From the divorce filing date, parents have 120 days to file a projected parenting plan with the court.  If the parents are unable to provide a tentative parenting plan, they may obtain an extension through court-ordered mediation.  When an agreeable parenting plan is not reached by the court-ordered date of extension, the judge may rule on the disputed elements of the parenting plan. The status of the parenting plan then transfers into an allocation of judgment. Once an agreeable parenting plan is established, that plan will be permanent and cannot be changed for two years except in rare cases.

Common Components to Include in a Parenting Plan

  • Specify the allocation of each parent’s decision-making responsibilities.


aurora divorce lawyerMany people assume that they will be granted a more favorable divorce settlement if their spouse cheated on them or they were otherwise wronged by their soon-to-be-ex. However, Illinois is a no-fault divorce state. Divorcing spouses do not need to show proof of marital misconduct like infidelity or mental cruelty to be granted a divorce. In most cases, the reason that the marriage is ending does not matter to Illinois courts. That being said, reckless or wasteful financial decisions during the marriage can impact the outcome of the divorce.

How Illinois Courts Divide Property

Divorcing couples in Illinois may be able to reach an agreement on how to divide their shared property without the court’s involvement. However, if the couple cannot reach a settlement, the court will divide their property according to a legal doctrine called equitable distribution. Property is divided fairly based on many factors, including both spouses’ financial circumstances. Illinois law specifically states that courts will divide marital property without regard to marital misconduct. For example, courts cannot award less marital property to a spouse solely because that spouse cheated on or abused his or her partner. However, there is one major exception to this rule: If a spouse dissipated marital assets, the non-dissipating spouse may be entitled to reimbursement.  

Dissipation of Assets Claims for Wasted Assets

The term “dissipation” refers to wasteful spending or use of marital property. Specifically, Illinois law defines dissipation of assets as the use of marital property for the sole benefit of one spouse during a marital breakdown.


Credit Card Debt During Divorce in Kane County

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kane county divorce lawyerCredit card debt is a common burden that afflicts many Americans. Out of frivolity or necessity, credit card debt can be easy to accumulate.  In fact, as of 2022, the credit card debt of American citizens has risen to $925 billion, which is a 15 percent increase from 2021. When a divorcing spouse discovers, unbeknownst to them, that their spouse has accrued debt from one credit card or multiple credit cards, the divorce can become acrimonious. The equitable division of assets can also become even more convoluted than a divorce involving financial transparency.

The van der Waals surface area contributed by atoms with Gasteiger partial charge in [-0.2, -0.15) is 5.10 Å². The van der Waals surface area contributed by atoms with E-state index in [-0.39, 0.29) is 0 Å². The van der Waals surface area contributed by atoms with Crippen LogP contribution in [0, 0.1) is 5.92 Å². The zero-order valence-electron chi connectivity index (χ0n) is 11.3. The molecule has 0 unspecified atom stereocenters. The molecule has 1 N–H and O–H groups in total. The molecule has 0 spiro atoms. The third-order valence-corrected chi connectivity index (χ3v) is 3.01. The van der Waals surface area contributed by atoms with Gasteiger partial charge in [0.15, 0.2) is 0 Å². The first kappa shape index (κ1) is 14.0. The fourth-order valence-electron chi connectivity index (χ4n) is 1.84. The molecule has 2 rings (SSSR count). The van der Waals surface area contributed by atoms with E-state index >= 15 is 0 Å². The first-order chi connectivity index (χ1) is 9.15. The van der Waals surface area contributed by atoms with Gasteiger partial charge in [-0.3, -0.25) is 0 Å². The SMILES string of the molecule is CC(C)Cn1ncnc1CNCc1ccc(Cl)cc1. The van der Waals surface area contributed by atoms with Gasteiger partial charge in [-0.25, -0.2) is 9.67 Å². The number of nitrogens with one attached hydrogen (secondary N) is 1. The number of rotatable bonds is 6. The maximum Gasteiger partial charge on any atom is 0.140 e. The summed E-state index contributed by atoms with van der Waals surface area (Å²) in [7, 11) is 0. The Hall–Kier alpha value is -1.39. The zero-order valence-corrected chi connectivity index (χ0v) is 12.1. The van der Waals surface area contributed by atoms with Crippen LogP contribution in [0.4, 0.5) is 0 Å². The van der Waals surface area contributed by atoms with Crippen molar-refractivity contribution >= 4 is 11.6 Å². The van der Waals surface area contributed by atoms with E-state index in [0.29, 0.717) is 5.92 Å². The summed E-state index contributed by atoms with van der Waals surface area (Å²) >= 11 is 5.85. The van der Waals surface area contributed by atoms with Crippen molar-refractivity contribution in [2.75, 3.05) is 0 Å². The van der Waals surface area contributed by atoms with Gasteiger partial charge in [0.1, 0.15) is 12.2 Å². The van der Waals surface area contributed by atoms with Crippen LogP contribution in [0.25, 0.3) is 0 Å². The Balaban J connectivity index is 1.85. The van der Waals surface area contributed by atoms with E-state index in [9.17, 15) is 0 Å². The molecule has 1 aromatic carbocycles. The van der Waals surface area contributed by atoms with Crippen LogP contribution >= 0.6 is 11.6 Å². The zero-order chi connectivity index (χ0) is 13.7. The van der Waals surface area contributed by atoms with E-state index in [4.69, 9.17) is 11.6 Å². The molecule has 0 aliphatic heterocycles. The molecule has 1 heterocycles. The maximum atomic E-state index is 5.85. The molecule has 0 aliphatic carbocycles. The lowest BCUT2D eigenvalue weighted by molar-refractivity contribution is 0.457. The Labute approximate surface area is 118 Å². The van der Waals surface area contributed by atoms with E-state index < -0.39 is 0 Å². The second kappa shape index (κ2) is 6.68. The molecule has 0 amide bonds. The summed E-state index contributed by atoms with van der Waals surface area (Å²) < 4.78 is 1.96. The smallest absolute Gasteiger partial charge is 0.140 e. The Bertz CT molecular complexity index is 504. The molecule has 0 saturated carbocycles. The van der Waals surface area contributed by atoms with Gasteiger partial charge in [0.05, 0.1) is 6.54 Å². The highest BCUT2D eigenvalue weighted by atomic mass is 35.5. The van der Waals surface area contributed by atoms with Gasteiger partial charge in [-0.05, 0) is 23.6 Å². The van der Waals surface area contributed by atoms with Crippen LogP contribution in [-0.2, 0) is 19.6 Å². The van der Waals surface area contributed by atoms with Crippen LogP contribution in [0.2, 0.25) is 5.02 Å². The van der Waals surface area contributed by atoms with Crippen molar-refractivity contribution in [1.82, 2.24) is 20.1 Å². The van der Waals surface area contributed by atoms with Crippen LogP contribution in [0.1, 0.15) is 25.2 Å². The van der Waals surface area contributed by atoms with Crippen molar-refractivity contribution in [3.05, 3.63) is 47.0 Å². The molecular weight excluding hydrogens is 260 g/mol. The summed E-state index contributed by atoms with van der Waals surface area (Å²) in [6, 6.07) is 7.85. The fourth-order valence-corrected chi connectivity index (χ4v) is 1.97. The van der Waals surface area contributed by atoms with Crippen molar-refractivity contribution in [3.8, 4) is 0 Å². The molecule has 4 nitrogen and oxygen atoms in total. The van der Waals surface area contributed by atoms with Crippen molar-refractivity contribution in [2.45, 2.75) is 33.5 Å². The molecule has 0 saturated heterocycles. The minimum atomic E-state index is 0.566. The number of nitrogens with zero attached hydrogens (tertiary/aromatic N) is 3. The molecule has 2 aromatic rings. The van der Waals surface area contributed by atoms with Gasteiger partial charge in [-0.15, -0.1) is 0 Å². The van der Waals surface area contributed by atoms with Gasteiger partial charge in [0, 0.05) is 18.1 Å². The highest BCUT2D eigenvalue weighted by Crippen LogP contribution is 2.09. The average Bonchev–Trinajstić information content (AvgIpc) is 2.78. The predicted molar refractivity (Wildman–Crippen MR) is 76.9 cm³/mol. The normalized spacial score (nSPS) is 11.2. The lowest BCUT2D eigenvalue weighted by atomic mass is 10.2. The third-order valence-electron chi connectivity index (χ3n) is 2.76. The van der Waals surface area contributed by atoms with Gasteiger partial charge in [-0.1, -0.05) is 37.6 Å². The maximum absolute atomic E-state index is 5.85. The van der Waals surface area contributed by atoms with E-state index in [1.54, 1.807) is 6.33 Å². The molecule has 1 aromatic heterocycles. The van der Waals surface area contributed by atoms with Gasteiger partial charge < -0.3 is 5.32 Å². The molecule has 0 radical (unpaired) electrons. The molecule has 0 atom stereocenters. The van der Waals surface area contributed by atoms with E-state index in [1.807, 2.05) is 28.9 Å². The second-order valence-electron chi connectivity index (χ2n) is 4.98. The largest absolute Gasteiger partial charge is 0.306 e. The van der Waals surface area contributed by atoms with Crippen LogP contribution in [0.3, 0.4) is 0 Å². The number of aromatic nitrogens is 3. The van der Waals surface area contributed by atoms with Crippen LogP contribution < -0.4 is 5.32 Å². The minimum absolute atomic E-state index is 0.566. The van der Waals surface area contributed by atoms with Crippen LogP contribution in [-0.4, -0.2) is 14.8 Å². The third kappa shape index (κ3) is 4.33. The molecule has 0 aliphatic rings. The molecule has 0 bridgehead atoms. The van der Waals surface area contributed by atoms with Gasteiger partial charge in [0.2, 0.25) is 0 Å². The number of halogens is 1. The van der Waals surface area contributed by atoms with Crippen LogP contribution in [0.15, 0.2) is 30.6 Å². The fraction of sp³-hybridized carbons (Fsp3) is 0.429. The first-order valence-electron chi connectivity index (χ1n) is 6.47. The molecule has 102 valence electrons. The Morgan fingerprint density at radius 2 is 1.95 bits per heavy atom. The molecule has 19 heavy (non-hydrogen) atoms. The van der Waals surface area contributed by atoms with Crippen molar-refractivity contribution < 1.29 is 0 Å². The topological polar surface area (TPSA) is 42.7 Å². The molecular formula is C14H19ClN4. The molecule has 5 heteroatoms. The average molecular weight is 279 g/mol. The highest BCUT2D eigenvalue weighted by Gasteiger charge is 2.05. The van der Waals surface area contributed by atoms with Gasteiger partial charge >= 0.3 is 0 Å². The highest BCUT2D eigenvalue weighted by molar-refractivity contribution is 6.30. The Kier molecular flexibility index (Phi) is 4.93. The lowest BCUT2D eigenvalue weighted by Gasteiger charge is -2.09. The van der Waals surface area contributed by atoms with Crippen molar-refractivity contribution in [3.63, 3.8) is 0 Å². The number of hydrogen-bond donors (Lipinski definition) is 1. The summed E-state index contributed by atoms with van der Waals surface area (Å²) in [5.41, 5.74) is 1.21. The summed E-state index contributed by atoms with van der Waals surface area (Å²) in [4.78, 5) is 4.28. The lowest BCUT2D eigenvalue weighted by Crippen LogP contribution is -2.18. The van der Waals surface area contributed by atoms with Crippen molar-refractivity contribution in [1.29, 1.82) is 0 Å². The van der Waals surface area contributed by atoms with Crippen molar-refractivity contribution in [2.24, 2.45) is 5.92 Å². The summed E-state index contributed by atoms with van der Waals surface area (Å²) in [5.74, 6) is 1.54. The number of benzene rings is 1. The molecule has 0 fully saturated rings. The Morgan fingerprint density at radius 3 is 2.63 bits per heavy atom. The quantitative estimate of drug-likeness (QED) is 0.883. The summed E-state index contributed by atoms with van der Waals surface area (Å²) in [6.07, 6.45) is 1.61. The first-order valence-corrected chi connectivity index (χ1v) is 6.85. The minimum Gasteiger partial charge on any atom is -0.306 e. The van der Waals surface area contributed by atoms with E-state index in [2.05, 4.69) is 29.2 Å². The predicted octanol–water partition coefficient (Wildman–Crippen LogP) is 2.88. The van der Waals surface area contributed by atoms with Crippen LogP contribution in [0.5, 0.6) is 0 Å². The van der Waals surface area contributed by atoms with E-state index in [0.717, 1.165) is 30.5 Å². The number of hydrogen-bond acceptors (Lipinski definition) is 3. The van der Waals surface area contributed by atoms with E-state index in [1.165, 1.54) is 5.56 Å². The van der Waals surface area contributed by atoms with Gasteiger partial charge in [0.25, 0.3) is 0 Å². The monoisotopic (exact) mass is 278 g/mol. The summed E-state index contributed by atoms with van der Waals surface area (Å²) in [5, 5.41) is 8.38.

Under Illinois law, most credit card debt is considered marital property as the non-offending spouse will be obligated to pay. A divorce attorney adept at identifying marital assets, which include debts, can evaluate your case and help strategize for a reasonable settlement.

Instances Where Credit Card Debt is Non-Marital

  • Legal separation – Any credit card debt accrued after a legal separation is considered non-marital. 


kane county divorce lawyerAccording to the Centers for Disease Control and Prevention (CDC), in 2020, more than 40 percent of all births were out-of-wedlock. Sometimes the paternity of the father of out-of-wedlock births is unknown. Other times, for whatever reason, a mother may purposely keep the paternity private from the father. Unless paternity is established, the mother retains all legal rights to her child. A paternity attorney with expertise in advocating for parental rights can evaluate and explain the legalities of your case and help you create an effective parenting plan

Six Benefits of Establishing Paternity

The advantages of establishing paternity can benefit both the mother and father but is most especially invaluable for the child. Some benefits of establishing paternity include the following: 

  1. Establishing paternity enables and fosters a relationship between the father and child.


Proving Dissipation During Divorce in Kane County

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aurora divorce lawyer Dissipation of assets involves a spouse intentionally wasting marital assets or damaging marital property after the marriage is irretrievably broken. This vindictive transgression is common among contested divorces and comes in many forms. If a spouse is proven to have dissipated marital assets during divorce proceedings, they may be ordered to reimburse the marital estate. A divorce attorney with expertise in asset dissipation and equitable property division can help substantiate a spouse’s flagrant waste of marital assets and strategize an appropriate divorce settlement.

Dissipation of Assets According to Illinois Law

To allege that your spouse engaged in asset dissipation, you must submit a written notice filed 30 days after discovery or within 60 days of the divorce proceedings. The written notice must detail the assets dissipated and the marriage breakdown date. Once the dissipation is established, the court will order the offending party to compensate their ex-spouse with either money or marital property to offset the assets squandered. The court will examine the following two inquiries.

  1. Acquiescence – Did the petitioning spouse know of and agree to the dissipation?

The Law Office of Matthew M. Williams, P.C.


1444 North Farnsworth Avenue, Suite 307, Aurora, IL 60505